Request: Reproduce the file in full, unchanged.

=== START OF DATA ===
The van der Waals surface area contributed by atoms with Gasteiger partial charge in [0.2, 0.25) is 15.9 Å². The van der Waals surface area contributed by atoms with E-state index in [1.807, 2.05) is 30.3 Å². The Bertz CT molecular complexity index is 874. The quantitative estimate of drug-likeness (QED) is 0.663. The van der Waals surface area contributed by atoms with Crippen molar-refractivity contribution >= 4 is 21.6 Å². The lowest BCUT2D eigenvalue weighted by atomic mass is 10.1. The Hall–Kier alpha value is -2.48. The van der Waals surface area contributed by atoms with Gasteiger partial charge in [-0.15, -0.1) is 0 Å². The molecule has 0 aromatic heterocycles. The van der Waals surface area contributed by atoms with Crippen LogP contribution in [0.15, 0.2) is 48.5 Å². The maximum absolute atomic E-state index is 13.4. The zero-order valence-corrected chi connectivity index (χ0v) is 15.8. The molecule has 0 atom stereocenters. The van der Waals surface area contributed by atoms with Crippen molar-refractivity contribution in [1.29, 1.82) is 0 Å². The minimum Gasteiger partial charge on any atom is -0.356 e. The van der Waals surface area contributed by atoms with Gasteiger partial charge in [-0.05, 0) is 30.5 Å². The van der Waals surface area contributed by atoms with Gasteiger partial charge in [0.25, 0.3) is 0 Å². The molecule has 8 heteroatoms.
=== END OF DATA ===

The van der Waals surface area contributed by atoms with Gasteiger partial charge in [0.2, 0.25) is 15.9 Å². The van der Waals surface area contributed by atoms with E-state index in [1.807, 2.05) is 30.3 Å². The Bertz CT molecular complexity index is 874. The quantitative estimate of drug-likeness (QED) is 0.663. The van der Waals surface area contributed by atoms with Crippen molar-refractivity contribution >= 4 is 21.6 Å². The lowest BCUT2D eigenvalue weighted by atomic mass is 10.1. The Hall–Kier alpha value is -2.48. The van der Waals surface area contributed by atoms with Gasteiger partial charge in [-0.15, -0.1) is 0 Å². The molecule has 0 aromatic heterocycles. The van der Waals surface area contributed by atoms with Crippen LogP contribution in [0.15, 0.2) is 48.5 Å². The maximum absolute atomic E-state index is 13.4. The zero-order valence-corrected chi connectivity index (χ0v) is 15.8. The molecule has 0 atom stereocenters. The van der Waals surface area contributed by atoms with Crippen molar-refractivity contribution in [1.29, 1.82) is 0 Å². The minimum Gasteiger partial charge on any atom is -0.356 e. The van der Waals surface area contributed by atoms with Gasteiger partial charge in [-0.05, 0) is 30.5 Å². The van der Waals surface area contributed by atoms with Gasteiger partial charge in [0.25, 0.3) is 0 Å². The molecule has 8 heteroatoms.